the flat affect

A molecule off a tickertape counter must have graced Clemenceau Avenue on the fifth of January, two-thousand and fifteen, for as a bus pulled into a stop, its doddery air-conditioning pipe leaked water clandestinely onto the road, drops running together as the bus slowed to let loose its beeping brood into a stock of villas opposite – and now morphing into a third black stripe gracing the two yellows (parking, forbidden) on the grey tarmac – and now it has left, is picking up speed and streaking away from the poor sweat-sodden businessman with overflowing breath, vacuum gusting air that waves his tie good-bye over his shoulder, while the poor man, vanquished, stares at the growing blanks between the punctiform splashes, vivisected upon his lost road.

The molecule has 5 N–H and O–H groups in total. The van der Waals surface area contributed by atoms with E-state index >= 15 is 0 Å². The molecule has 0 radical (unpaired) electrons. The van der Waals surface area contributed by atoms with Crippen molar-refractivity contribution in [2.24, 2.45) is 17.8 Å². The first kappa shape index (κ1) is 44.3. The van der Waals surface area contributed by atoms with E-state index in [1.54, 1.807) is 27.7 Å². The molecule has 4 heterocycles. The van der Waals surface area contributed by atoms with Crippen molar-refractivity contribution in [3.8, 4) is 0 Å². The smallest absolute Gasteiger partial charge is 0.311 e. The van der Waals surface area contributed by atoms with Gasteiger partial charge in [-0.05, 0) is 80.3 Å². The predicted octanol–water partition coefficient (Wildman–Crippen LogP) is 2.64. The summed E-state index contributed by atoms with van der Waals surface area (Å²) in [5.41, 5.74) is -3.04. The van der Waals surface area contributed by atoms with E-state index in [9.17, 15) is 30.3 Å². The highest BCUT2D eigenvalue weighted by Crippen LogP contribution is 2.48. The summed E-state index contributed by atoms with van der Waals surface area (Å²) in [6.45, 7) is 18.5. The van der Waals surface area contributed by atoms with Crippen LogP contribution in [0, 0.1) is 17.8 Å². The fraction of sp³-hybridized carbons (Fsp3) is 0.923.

I confess – I have been walking out and giving the foul cough to the lambs that fled past on the street.